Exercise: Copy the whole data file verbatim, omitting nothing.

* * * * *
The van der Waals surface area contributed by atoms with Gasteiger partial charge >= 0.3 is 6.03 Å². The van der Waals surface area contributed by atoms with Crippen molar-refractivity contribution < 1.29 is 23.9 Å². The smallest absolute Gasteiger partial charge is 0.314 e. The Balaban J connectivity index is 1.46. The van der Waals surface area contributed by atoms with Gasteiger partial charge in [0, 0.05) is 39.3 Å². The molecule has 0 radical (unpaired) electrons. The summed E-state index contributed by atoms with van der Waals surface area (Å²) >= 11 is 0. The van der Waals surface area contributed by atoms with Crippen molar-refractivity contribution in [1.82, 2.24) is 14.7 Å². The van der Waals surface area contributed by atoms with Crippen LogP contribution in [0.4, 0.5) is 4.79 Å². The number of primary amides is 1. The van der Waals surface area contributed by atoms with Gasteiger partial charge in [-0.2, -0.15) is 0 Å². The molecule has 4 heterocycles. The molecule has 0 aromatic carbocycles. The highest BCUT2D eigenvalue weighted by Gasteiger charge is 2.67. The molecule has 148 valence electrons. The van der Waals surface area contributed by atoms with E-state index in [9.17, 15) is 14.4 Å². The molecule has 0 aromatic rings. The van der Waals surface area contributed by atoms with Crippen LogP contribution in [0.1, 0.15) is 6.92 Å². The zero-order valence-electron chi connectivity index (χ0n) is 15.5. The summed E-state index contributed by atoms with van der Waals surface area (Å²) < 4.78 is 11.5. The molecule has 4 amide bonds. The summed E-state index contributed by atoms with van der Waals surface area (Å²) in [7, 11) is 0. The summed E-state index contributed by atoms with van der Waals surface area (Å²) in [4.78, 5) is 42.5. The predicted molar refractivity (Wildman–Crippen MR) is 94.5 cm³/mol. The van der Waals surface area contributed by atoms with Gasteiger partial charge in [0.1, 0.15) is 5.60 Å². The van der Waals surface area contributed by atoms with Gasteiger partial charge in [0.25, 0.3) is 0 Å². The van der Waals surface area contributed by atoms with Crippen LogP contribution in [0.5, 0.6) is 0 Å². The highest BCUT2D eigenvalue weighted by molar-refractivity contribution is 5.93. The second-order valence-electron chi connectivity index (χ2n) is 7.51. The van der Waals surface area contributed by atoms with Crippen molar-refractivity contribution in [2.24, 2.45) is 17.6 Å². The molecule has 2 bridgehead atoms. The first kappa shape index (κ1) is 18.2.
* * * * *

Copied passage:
The van der Waals surface area contributed by atoms with Gasteiger partial charge >= 0.3 is 6.03 Å². The van der Waals surface area contributed by atoms with Crippen molar-refractivity contribution < 1.29 is 23.9 Å². The smallest absolute Gasteiger partial charge is 0.314 e. The Balaban J connectivity index is 1.46. The van der Waals surface area contributed by atoms with Gasteiger partial charge in [0, 0.05) is 39.3 Å². The molecule has 0 radical (unpaired) electrons. The summed E-state index contributed by atoms with van der Waals surface area (Å²) >= 11 is 0. The van der Waals surface area contributed by atoms with Crippen molar-refractivity contribution in [1.82, 2.24) is 14.7 Å². The van der Waals surface area contributed by atoms with Crippen LogP contribution in [0.4, 0.5) is 4.79 Å². The number of primary amides is 1. The van der Waals surface area contributed by atoms with Gasteiger partial charge in [-0.2, -0.15) is 0 Å². The molecule has 4 heterocycles. The molecule has 0 aromatic carbocycles. The highest BCUT2D eigenvalue weighted by Gasteiger charge is 2.67. The molecule has 148 valence electrons. The van der Waals surface area contributed by atoms with E-state index in [9.17, 15) is 14.4 Å². The molecule has 0 aromatic rings. The van der Waals surface area contributed by atoms with Crippen LogP contribution in [0.1, 0.15) is 6.92 Å². The zero-order valence-electron chi connectivity index (χ0n) is 15.5. The summed E-state index contributed by atoms with van der Waals surface area (Å²) < 4.78 is 11.5. The molecule has 4 amide bonds. The summed E-state index contributed by atoms with van der Waals surface area (Å²) in [7, 11) is 0. The summed E-state index contributed by atoms with van der Waals surface area (Å²) in [4.78, 5) is 42.5. The predicted molar refractivity (Wildman–Crippen MR) is 94.5 cm³/mol. The van der Waals surface area contributed by atoms with Gasteiger partial charge in [0.1, 0.15) is 5.60 Å². The van der Waals surface area contributed by atoms with Gasteiger partial charge in [0.25, 0.3) is 0 Å². The van der Waals surface area contributed by atoms with Crippen LogP contribution in [0.5, 0.6) is 0 Å². The highest BCUT2D eigenvalue weighted by molar-refractivity contribution is 5.93. The second-order valence-electron chi connectivity index (χ2n) is 7.51. The van der Waals surface area contributed by atoms with Crippen molar-refractivity contribution in [2.24, 2.45) is 17.6 Å². The molecule has 2 bridgehead atoms. The first kappa shape index (κ1) is 18.2.